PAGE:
Sen. Richard BurrRichard Mauze BurrLawmakers grapple with warrantless wiretapping program Facebook under fire over Russian ads in election 5 senators call for US to shutter embassy in Havana MORE (R-N.C.) said Thursday that Republicans might not be able to pass an alternative to ObamaCare until 2017. 

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Burr, along with Sen. Orrin HatchOrrin Grant HatchFinance to hold hearing on ObamaCare repeal bill Overnight Finance: CBO to release limited analysis of ObamaCare repeal bill | DOJ investigates Equifax stock sales | House weighs tougher rules for banks dealing with North Korea Week ahead in finance: Clock ticking for GOP on tax reform MORE (R-Utah) and Rep. Fred Upton (R-Mich.) unveiled a GOP replacement plan for ObamaCare on Wednesday. But, appearing the next evening on Fox News's "Special Report with Bret Baier," Burr said no single idea is likely to generate consensus.

"I don't think so," he said. "I think that there are going to be a lot of ideas not only in Congress but around the think tanks here in Washington and around the country."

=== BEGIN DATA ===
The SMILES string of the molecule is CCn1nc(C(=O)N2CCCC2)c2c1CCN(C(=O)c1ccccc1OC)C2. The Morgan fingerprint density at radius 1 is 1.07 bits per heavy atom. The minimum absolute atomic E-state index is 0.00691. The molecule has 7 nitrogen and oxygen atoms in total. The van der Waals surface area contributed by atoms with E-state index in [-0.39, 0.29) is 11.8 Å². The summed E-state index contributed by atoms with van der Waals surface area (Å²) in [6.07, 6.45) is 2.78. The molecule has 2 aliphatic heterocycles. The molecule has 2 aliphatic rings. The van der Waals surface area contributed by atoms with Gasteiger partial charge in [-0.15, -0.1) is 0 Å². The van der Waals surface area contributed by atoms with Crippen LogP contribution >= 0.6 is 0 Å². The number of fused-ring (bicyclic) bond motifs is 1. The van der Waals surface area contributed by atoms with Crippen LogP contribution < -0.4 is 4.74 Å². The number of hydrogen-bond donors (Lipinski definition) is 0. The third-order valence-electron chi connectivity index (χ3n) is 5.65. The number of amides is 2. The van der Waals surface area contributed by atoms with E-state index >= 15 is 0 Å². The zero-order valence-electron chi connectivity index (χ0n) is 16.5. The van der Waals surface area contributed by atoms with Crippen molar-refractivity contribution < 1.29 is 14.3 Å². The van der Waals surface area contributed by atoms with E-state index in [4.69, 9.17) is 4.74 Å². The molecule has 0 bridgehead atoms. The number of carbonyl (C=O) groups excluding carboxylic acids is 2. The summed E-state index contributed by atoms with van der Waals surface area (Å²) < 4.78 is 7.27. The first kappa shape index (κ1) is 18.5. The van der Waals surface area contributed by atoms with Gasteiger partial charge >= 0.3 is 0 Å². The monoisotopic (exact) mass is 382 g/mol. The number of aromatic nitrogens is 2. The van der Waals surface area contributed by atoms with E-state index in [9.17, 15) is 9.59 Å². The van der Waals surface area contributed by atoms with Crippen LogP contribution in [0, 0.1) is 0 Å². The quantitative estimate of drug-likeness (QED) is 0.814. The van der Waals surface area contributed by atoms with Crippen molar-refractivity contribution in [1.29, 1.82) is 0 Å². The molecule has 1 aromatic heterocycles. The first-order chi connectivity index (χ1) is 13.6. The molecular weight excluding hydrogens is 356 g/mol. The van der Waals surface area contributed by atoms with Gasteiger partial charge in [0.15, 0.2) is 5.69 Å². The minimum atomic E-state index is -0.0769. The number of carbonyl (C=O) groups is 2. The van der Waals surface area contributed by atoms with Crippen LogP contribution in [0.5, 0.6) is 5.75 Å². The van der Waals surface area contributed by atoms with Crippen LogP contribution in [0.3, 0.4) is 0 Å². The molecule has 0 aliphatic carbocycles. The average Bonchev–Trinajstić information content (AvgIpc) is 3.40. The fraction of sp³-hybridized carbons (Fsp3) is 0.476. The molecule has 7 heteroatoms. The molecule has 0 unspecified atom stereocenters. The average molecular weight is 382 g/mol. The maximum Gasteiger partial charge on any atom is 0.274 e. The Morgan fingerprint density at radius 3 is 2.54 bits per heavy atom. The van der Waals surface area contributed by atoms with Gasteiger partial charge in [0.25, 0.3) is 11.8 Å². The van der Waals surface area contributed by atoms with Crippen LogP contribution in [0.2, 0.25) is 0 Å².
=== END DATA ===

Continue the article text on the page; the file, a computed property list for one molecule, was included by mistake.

He also pointed to the case of King v. Burwell, which the Supreme Court will hear next month. The high court could strike down subsidies to people buying insurance on ObamaCare's federally run exchanges, raising pressure for a response from Congress.

"But I do say this, we're going to know a lot more after the Supreme Court hears the King v. Burwell case, and that's going to be a short-term interim response," Burr said. "The long-term is, how do we revamp this in 2017 and after so it works for America's patients?"

Burr's plan would repeal ObamaCare and replace it with tax credits to help people buy insurance, while scrapping the law's mandates and protecting people with pre-existing conditions who have been continuously insured.  

House Majority Leader Kevin McCarthy (R-Calif.) announced last week that a different group of Republican lawmakers will also be developing an alternative. 

That group includes Reps. Paul RyanPaul RyanRyan: Graham-Cassidy 'best, last chance' to repeal ObamaCare Ryan: Americans want to see Trump talking with Dem leaders Overnight Finance: CBO to release limited analysis of ObamaCare repeal bill | DOJ investigates Equifax stock sales | House weighs tougher rules for banks dealing with North Korea MORE (Wis.), John Kline (Minn.), and Upton. It will also create a "contingency plan" if the Supreme Court strikes down subsidies in King v. Burwell.